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Name Changing
« on: March 08, 2013, 01:12:24 AM »
I've noticed (by the amount of women who are worried about their names matching on passports, etc on the visa boards) that most women around here change their names when they marry so I'm not sure how well this will be received. But, I'm kind of in love with this article and it IS in the Guardian and it IS written by an American so I figured why not. Thoughts, anyone?  ;D

http://www.guardian.co.uk/commentisfree/2013/mar/07/women-stop-changing-your-name-when-married?CMP=twt_gu



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Re: Name Changing
« Reply #1 on: March 08, 2013, 01:21:49 AM »
Meh.  I've heard all those arguments before, and I just don't see it as a feminist issue.  You either have your husband's name or your father's.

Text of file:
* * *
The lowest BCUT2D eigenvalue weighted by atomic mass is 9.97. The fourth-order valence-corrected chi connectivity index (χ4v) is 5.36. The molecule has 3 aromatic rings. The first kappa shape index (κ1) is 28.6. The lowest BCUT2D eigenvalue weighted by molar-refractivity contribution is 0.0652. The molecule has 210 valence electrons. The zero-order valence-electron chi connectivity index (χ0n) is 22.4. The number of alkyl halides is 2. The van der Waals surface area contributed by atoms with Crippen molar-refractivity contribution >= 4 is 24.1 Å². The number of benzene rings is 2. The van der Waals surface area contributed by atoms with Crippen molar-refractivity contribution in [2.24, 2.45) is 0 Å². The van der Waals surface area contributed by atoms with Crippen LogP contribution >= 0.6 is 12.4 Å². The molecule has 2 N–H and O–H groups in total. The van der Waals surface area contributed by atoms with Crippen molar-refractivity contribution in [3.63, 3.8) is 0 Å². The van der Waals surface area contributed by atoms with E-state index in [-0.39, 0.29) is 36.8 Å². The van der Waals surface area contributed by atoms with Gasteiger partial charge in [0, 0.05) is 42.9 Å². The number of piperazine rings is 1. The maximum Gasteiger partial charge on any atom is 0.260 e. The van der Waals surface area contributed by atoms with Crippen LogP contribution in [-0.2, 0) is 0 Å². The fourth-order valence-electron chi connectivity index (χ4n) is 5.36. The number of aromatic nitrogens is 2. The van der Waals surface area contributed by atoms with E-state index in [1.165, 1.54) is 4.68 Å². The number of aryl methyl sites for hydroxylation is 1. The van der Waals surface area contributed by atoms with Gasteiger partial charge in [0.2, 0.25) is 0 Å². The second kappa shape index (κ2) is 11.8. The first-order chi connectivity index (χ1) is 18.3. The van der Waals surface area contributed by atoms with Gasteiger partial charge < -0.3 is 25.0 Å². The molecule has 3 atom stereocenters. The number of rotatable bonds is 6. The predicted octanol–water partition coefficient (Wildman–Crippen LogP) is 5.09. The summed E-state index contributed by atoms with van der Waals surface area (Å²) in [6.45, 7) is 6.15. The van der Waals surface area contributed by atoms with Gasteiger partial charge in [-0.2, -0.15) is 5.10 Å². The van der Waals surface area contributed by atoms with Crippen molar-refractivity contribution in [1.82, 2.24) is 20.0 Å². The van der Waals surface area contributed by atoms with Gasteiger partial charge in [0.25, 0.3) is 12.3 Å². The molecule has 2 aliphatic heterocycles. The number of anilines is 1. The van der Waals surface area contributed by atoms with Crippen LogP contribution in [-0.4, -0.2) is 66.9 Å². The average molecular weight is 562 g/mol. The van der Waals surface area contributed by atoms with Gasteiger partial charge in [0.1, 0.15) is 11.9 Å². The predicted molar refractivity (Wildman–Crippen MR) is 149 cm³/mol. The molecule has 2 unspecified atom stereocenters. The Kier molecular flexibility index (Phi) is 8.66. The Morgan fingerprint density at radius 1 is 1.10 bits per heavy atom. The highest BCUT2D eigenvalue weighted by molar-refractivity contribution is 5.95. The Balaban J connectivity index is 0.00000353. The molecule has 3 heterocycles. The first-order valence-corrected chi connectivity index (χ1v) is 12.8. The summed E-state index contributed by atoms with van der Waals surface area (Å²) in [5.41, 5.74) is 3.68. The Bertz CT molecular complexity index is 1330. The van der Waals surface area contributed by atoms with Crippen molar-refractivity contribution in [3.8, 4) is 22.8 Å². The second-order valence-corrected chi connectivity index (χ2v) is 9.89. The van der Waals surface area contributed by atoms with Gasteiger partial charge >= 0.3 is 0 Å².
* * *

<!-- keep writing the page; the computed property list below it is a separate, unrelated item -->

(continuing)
I changed my name because my mom didn't change hers and it was a pain in the behind for our whole family.  She says now that if she had it to do over, she would have changed it.  Plus I didn't like my maiden name.  I've kept it as a middle name, for some continuity with my degrees, etc, but that's as far as I'm willing to go.  It doesn't make me weak or subservient to my husband, just fed up with this stupid issue and a bit incredulous that it's still a thing.  Modern feminism means women can choose whatever they want without being judged for it.  So there. 

You did say you wanted opinions :D
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Re: Name Changing
« Reply #2 on: March 08, 2013, 03:13:49 AM »
I saw this article and while I didn't love it, I was glad to see it. I did not change my name when I got married (and now that I'm divorcing, am very glad! ;) ). In the UK I got more flak for not changing it. Here in the US, less so. My kids have their father's name. That was our compromise. I had always thought I'd hyphenate, but ended up marrying someone who's surname was too similar to mine.